Witch Prophet, the moniker of artist Ayo Leilani, makes music inspired by her life. On the singer-songwriter’s last album, 2020’s DNA Activation, she dug into her identity as a queer, East African woman over a fusion of R&B, hip hop, and Ethio-jazz.
Leilani’s newest effort, Gateway Experience, channels energy into offsetting the anxiety that accompanies her longtime struggle with focal seizures, which includes symptoms like dizziness, déjà vu, and memory loss.
“It was an album for me to focus more on something to keep my mind busy and to possibly help me shift my health into a better realm,” she tells the Straight, speaking on the line from Caledon, where she lives, about 45-minutes north of Toronto.
A jumping off point came in 2021, when a report about the “Gateway Experience”, published by the CIA in 1983, was declassified and resurfaced online. The report detailed the US Army’s investigation into how to alter states of consciousness and transcend time and space. For Leilani, it felt like validation. “I’ve always believed in astral projection, other dimensions, psychic abilities, and the ability to heal oneself through thought or through sound,” she says. “I couldn’t prove that it was something that, you know, people have invested money into scientific research to figure out what was going on.”
Leilani frequently has lucid dreams and began reading up on it around Grade 7, when she started realizing what was happening. She learned about repetition, how it helps the mind remember, and that repeating a sentence daily can slip it into the subconscious. On “Lucid”, the opening track to Gateway Experience, Leilani does just this as she sings a line—“This is a dream”—for nearly two minutes. It’s meant to help others have lucid dreams, she explains, a sort of trigger into a dreamlike state.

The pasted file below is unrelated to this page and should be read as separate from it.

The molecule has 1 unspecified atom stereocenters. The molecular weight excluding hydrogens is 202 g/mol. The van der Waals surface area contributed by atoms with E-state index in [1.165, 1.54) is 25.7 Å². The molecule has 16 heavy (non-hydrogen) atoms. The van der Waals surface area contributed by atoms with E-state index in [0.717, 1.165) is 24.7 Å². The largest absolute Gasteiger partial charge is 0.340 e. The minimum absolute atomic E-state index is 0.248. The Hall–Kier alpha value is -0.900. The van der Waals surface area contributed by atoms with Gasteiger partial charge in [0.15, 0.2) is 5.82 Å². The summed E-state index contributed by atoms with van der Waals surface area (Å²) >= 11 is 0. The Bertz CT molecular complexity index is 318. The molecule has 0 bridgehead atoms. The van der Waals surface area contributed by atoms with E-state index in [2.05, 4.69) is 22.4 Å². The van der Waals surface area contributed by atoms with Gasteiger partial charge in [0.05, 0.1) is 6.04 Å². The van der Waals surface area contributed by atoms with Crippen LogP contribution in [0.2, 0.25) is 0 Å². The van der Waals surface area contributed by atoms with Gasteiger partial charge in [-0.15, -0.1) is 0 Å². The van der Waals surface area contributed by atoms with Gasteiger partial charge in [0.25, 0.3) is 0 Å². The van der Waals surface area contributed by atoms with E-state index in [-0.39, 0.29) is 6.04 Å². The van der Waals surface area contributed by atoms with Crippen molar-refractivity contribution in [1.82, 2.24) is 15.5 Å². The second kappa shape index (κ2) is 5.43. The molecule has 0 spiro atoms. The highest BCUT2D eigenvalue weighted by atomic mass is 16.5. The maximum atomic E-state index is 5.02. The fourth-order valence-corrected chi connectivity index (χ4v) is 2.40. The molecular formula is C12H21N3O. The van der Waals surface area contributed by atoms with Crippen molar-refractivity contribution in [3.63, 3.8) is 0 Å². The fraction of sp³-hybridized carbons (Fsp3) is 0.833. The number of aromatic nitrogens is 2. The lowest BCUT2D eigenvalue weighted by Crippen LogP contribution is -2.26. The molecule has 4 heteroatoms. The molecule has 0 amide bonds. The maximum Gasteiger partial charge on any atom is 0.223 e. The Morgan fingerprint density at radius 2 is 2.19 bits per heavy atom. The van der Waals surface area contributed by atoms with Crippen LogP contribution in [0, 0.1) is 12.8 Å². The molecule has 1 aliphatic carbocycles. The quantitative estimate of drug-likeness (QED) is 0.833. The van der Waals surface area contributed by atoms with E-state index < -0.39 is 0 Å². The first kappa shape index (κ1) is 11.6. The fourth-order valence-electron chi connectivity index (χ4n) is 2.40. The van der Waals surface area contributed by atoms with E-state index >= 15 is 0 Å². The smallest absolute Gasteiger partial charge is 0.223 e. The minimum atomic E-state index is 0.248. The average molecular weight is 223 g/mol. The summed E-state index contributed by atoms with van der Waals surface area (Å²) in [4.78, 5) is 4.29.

Delivered over what sounds like gently rolling waves, the mantra immediately casts a meditative spell on the listener.
In fact, Gateway Experience’s entire musical landscape—produced by Leilani’s wife and business partner, SUN SUN—has that kind of engulfing effect. Moving between textures of jazz, neo-soul, and trip-hop, alongside live trumpet and piano, it’s lush but minimal, and absolutely gorgeous.
When starting work on the album, Leilani was stuck on the idea that, sonically, it needed to align with the kind of dance music that was popular at the time. SUN SUN made some beats, but it didn’t prompt Leilani to write, which is unusual for her. Then, during a song camp that included Zaki Ibrahim and Junia T, they wrote “Dreaming”, which appears on the record. Twinkling and groovy, with intermittent lines of horn, it all fell into place: this was the sound.
Soon after, in the same session, came album highlight “I’m Scared”, a stirring ballad carried by keys and strings, something that the artist has never done before. Intimate lyrics like “Hold my hand/Take my heart/Keep me safe/In your arms” offer a glimpse into Leilani’s real life and the comforting power of love’s embrace.
She hopes that Gateway Experience allows people to further understand epilepsy and seizures, and that it also helps others to better express what they’re experiencing.
“Before I made this album and before I even realized what was happening was seizures, I didn’t know how to articulate it,” Leilani says. “I didn’t know what to say and how to say it to my doctor for them to listen to me. Even now, with the right vocabulary, it’s still hard to have doctors listen to me, as a Black queer woman—the medical industry, it’s always been pretty hard for me. But I hope it gives people a head start, whoever is dealing with the same thing. A head start with healing.”
Witch Prophet performs on June 25 at the Georgia Street Stage as part of the Vancouver International Jazz Festival.